We are constantly surrounded by things and situations where money is the ultimate factor that is going to get you what you want and need. Sometimes, we have to pick and choose what we should spend our money on. Whether we want to or not, it's a basic behavior we all tend to adapt due to circumstances. Saving money can be a challenge.
If you are looking for some tips to start saving up and building savings, here are a few that we think you should try!
1. Saving up loose change
This takes minimum effort to do! It's honestly quite a mindless tactic to start building up a money count. Of course, it isn't going to skyrocket you to drinking apple martinis in a penthouse in New York. However, it's like a little bonus after saving up for quite a bit of time. Loose change is everywhere. You can walk in the streets and come upon a lucky penny or two! Keep a jar or go traditional with a piggy bank, and go ahead and drop those coins in. Do not underestimate the potential of how much you can save. It can add up and become a few dollars. A few cents is better than having nothing. With that mindset, the money you have will just keep growing. In addition, all the loose change can be looked at as a rainy day fund or even somewhere you can grab a few coins from when needed. We have plenty of loose change to spare. Why not keep it and add to your funds?
2. The $5 savings challenge
Think of this challenge as a step up from the loose change idea. You can start with $1 instead of $5 bills. Either way, you are going to increase the amount of money you have saved. Think about how long you want to save for, and create a goal. Every time you have a $5 bill, put it in your designated box, jar, etc. If you want to be really committed, make sure you can't cheat and take money from the pile. It's even better when you do it with your spouse. That way, you are doubling your savings. Think about how much money you can save in a month! It's just a faster way to save money, and it's a tangible method. Once your goal time has ended, count the money, and feel the joy!
3. Set a goal and think long-term
Think about what you want to achieve with your money in the long run. This is especially useful for the dreamers in the world! What level do you want to get to in five years? In ten years? This will probably motivate you to stick to saving money instead of giving up after a few months. People are motivated by wants. So think about your wants. Thinking long-term means you don't have to start saving money exponentially fast. There's less pressure. Everyone wants to get to a better point in their lives. It allows you to take a break or account for ups and downs in different stages of your life. Life is never a steady line. If you're a realist, figure out the math for how much you can save if you stay on a path while considering low points that you might hit.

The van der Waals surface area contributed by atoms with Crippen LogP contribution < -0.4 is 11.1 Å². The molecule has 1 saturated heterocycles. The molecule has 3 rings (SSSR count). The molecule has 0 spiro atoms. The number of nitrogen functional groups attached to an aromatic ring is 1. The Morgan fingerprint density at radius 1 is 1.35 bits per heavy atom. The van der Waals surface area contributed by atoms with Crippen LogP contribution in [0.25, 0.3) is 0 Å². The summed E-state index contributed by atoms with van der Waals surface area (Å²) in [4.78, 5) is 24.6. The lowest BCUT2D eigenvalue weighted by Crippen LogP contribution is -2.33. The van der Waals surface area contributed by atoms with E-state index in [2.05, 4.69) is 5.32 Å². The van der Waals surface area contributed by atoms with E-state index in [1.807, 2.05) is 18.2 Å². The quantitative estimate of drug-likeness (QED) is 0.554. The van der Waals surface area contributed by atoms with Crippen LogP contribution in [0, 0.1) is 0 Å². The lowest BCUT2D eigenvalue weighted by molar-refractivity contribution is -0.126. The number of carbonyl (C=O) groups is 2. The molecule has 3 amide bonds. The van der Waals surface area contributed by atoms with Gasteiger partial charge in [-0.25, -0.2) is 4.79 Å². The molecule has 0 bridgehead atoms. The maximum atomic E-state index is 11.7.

4. Think about your priorities
Yes, I did just tell you to think long-term. However, you have to figure out what's most important and what comes first. Getting food on the table and having money to pay rent or your mortgage is important. Maybe consider creating a budget. Add into your budget an amount you want to put into your savings every month. This is being smart with your money and figuring out where your money goes. If there's an item that you've wanted for a long time, look at your budget and see when you could afford it. If you plan on getting it in December, make sure in the months leading up, you are being extra frugal. It's about balancing what you want. Put your priorities first. However, it doesn't mean you can't have what you wish for. Just don't lose sight of the purpose: saving up money. Don't splurge all the time or consistently. Put the item into your long-term goals if need be, and work towards getting to a point where you can afford it later.
5. The Debt Snowball method
This method is meant to reduce your debt. The name probably gives that away. The whole concept is based on taking baby steps and starting small and increasing the amount you are paying off as you go. As the snowball rolls down the hill, it gets bigger. So the more the snowball rolls, the bigger it gets. Still confusing, I know. Dave Ramsey on his blog explains it best in this sentence, "When the smallest debt is paid in full, you roll the money you were paying on that debt into the next smallest balance." Find out what's your smallest debt owed to the largest. Make minimum payments on all the ones except for the smallest amount. Pay as much as you can with the smallest one. Then keep repeating this method until everything is paid off. It's a really smart way to go debt free. It'll take time and patience.
Saving up money isn't always going to be simple and yield fast results. However, that's the point! It's better to have savings than nothing to fall back on when you need it. Plus, it's nice to know you have extra money laying around for things you want or need.